South Australian Labor Senator Penny Wong, who was Australia’s first openly lesbian member of Cabinet in the previous Labor governments, is leading the political campaign for same-sex marriage but is at the same time attempting to set the ground rules for the debate on her own terms.
Senator Wong is hoping to change the laws on marriage to allow people of the same gender to marry legally for the first time in Australia, and to take her place in history as the leading champion of the social reform.
But the Wong campaign assumes the traditional view of marriage, one that has been the same throughout history and that has been commonly held within all cultures without exception, is a false one and that defence of the status quo is morally wrong.
Anyone who argues against the new norm is divisive at best and prejudiced at worst.
Senator Wong allows no acknowledgement of the legitimacy of the views of a large cohort of Australians, the silent minority at the very least, who are merely accepting what has been the moral and social norm since as far as anyone can remember.
Recently Senator Wong declared arguments against same-sex marriage to be “offensive”, particularly those of senior Coalition MPs who argued that same-sex unions were “not normal”.
Leading the charge is the recently demoted Tasmanian Senator Eric Abetz, who merely stated that same-sex marriages would deny children the “best start in life” and open the way for polyamory.
Senator Wong described Senator Abetz’s comments as “denigrating” families, and the arguments of conservative MPs as vacillating between the illogical and the offensive.
“I find it sad that senior politicians in this country seem to want to tell my children and children of other same-sex couples that somehow they are not normal,” Senator Wong told the ABC.
Nationals Deputy Leader Barnaby Joyce warned last July that the introduction of same-sex marriage into Australia could be perceived by our Asian neighbours as a sign of decadence – a statement that raised howls of outrage.
“There are judgements, whether you like it or not, that are made about us. They [Asian countries] see us as decadent,” he told the ABC’s Insiders program.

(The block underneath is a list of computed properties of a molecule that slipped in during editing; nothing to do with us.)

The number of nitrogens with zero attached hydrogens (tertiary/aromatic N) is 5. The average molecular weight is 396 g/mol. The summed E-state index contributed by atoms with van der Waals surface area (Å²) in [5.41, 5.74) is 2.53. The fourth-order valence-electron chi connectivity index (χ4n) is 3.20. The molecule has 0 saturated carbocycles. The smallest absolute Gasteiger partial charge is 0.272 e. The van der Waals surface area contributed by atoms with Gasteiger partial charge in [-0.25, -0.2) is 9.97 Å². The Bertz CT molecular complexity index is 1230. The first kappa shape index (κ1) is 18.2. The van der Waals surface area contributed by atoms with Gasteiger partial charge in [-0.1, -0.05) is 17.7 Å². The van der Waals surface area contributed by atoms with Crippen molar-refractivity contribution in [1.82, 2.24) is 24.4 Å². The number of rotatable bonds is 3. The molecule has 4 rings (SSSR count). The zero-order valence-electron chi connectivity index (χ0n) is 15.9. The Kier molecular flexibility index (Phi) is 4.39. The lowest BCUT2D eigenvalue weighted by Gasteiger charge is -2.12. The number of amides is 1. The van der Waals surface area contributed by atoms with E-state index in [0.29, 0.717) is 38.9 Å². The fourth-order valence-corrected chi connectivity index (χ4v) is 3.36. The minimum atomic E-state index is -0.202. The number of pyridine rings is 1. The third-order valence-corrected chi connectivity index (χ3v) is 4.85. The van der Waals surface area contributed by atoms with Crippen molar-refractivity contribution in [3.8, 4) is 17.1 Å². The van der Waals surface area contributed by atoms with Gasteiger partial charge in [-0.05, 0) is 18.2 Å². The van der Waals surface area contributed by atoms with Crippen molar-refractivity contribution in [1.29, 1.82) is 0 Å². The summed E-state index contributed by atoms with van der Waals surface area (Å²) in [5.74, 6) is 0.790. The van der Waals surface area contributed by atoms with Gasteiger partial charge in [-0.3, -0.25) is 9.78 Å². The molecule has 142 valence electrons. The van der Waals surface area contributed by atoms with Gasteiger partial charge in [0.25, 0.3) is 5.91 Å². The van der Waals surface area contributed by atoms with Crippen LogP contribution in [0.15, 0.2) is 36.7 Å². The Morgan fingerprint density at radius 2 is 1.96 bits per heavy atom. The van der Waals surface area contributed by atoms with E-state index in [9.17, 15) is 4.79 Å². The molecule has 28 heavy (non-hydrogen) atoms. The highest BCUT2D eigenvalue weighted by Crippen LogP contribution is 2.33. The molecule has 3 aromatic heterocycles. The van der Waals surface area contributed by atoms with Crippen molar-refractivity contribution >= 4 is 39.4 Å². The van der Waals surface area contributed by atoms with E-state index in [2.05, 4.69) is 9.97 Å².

Fear upon fear
The most offensive arguments put by both Senator Wong and Opposition Leader Bill Shorten centre on the alleged consequences of the delay caused by the decision to put the same-sex proposal to a plebiscite rather than through a vote of the Parliament.
The Labor Party has been prepared to push the line of some LGBT groups that the delay will result in young homosexual people harming themselves because they have to wait to get equal marriage rights.
“I always try to think of young people around Australia who might still be struggling with who they are, might be in the process of coming out or having just come out and how it is for them to hear some of the ways in which those who oppose marriage equality debate this issue,” Senator Wong said.
Surprisingly, Mr Shorten also ignores the millions of everyday Australians who hold that the conventional view of marriage should remain.
He describes even Prime Minister Malcolm Turnbull as being a captive of the “extreme conservatives” of the Liberal Party on the issue.
Mr Shorten says a debate on same-sex marriage will “rip up” Australian society and “stigmatise” LGBTI people.
“My reservation about a plebiscite is, do we really want a nation-dividing debate where the taxpayers are funding not only a ‘yes’ case for marriage equality but a ‘no’ case? And what are the consequences … the consensus in the community just being ripped up?” Mr Shorten said.
In a recent opinion piece, Mr Shorten wrote that marriage equality was a “simple, overdue change to Australian law that our Parliament could deal with in one day of considered debate”.
If passed, “it would be a wonderful day, a unifying national moment”.
A plebiscite, on the other hand, he opined, “could act as a lightning rod for the very worst of the prejudice so many LGBTI Australians endure”.
However, Prime Minister Turnbull, at least, has rejected Labor’s scare tactics, telling the Parliament he was disappointed in Mr Shorten’s “lack of faith in the Australian people”.
“If there are unruly voices heard, they will be drowned out by the common sense and the respect and the general humanity of our people,” the Prime Minister said.
It seems that Labor is afraid of any debate on this issue; but, if there is to be one, the supporters of the status quo must not be heard.